Further up the road you can take a breather in the chill out bar Bulán Restaurante Chill Out, an excellent place to relax with some liquid (or solid) refreshment, in unusual surroundings. This is another old house and each room has been done out in a different style: Moorish, Indian etc.

Tearing yourself away from the Chillout (or one of the other resting places along the street) climb up the steps to the recently renovated bridge “Puente General Serrano”. The low style street lighting set into the walls and pillars give this bridge an extra magical touch at night.

The building under construction on the other side is to be the cultural centre, with new photography centre, library etc. A very interesting looking structure.

Leaving the bridge behind you, turn right down by the Recova. Here you’ll find the present photography centre. With any luck there should be some interesting exhibitions to be seen there. On the left is the Teatro Guimerá. This was built on the site of the old Dominican convent where, on 25th July 1797, Captains Hood and Troubridge took refuge and demanded, for the third time, the surrender of the Spanish garrison.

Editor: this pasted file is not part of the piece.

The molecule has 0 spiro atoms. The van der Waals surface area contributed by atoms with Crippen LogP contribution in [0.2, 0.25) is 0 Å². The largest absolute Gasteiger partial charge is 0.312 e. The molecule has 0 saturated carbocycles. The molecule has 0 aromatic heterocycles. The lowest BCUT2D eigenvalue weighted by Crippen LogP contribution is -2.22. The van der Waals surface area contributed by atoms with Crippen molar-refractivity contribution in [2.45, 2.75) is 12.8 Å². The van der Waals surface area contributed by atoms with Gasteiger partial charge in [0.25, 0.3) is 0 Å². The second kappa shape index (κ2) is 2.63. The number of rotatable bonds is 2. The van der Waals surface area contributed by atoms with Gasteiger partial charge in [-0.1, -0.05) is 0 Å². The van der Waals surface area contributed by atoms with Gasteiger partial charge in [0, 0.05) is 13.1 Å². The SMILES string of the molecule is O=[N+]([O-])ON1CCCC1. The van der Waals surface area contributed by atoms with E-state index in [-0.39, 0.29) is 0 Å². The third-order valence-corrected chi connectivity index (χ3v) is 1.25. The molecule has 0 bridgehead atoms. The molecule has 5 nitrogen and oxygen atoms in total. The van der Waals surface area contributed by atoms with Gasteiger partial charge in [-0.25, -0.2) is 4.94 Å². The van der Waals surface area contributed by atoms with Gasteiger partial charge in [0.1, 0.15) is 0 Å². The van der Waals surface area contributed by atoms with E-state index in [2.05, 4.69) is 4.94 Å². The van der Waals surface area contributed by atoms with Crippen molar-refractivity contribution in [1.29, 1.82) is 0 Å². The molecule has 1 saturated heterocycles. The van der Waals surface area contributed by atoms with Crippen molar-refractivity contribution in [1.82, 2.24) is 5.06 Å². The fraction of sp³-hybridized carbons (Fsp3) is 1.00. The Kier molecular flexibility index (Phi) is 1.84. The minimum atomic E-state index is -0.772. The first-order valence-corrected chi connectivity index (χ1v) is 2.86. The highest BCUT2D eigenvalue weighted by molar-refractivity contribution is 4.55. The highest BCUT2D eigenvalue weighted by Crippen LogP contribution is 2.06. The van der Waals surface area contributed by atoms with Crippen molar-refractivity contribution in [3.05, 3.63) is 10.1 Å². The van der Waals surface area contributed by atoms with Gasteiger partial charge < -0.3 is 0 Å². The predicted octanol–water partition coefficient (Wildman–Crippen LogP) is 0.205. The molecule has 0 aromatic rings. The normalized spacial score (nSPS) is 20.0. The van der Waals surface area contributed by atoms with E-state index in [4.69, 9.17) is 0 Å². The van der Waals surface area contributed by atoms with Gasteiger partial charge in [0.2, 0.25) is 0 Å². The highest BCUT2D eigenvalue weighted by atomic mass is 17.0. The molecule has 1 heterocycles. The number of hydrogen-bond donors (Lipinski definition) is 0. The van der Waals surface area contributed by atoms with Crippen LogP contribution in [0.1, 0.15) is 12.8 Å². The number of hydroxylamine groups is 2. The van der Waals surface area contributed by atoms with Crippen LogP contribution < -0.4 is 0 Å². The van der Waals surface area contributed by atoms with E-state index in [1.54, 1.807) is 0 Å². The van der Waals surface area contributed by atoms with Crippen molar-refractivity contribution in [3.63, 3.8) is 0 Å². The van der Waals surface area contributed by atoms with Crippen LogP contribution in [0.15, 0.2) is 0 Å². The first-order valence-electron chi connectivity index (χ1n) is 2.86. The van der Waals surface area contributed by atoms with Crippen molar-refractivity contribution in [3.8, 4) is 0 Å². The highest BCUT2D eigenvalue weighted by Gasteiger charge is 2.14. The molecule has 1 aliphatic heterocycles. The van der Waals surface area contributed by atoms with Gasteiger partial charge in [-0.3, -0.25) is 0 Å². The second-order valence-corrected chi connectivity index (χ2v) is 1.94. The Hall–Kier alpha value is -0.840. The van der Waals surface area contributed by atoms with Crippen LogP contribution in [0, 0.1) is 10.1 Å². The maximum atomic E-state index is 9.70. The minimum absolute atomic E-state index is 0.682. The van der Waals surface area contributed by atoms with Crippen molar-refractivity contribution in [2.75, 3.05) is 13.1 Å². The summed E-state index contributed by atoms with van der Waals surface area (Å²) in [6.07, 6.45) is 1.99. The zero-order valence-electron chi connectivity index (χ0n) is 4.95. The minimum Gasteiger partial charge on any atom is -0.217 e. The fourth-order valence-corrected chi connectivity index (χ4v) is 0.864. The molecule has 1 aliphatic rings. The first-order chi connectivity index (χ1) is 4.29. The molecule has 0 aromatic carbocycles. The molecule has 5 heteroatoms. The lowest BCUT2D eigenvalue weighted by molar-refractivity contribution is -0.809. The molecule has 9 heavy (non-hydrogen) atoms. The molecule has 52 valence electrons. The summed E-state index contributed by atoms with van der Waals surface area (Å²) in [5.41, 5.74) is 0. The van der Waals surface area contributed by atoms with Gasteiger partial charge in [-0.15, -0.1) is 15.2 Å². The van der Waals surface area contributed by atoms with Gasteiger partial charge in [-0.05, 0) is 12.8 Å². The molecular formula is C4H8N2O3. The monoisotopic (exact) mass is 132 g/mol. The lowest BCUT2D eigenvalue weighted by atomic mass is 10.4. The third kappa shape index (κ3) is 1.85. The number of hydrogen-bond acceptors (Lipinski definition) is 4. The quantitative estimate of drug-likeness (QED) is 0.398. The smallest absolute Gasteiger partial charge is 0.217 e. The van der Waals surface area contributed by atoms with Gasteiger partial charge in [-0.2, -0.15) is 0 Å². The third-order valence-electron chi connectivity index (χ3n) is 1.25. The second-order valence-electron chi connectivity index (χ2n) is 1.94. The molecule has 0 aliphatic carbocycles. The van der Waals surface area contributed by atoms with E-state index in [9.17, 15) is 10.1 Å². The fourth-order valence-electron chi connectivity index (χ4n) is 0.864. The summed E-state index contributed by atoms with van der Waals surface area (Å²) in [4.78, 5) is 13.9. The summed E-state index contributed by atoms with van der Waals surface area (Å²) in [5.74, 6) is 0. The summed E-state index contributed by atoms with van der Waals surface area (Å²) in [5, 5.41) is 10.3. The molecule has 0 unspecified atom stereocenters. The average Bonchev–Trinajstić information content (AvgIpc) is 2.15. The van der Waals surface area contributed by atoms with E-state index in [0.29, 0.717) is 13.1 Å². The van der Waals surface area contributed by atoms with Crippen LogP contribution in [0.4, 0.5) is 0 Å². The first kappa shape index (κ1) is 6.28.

Gutierrez, who had the convent surrounded, wasn’t terribly impressed. Hood and Troubridge finally got the message and, in a strange form of surrender, agreed to leave Canary waters and make no further attacks if they were allowed to go back to their ships.

Gutierrez not only permitted them to go back, but looked after the wounded and had his own troops row the British, still armed, back to their ships along with a cask of wine. Nelson had no choice but to accept the terms of surrender and took his own surrender papers to Cadiz. The act of a gentleman on Gutierrez’s part, or a very astute general? Probably both.

Continuing down the street of Santo Domingo you get back to the square, making a nice little stroll of between 15 minutes and several hours, depending on how you feel and what you feel like doing. More information on the wine route can be obtained from the Tourist Information

Centre in the Plaza de España

A good place to visit for more information on Nelson’s attack is the Military Museum on calle San Isidro, near the end of the Avenida de Anaga (Entrance is free, but you will need some ID, residency card or passport).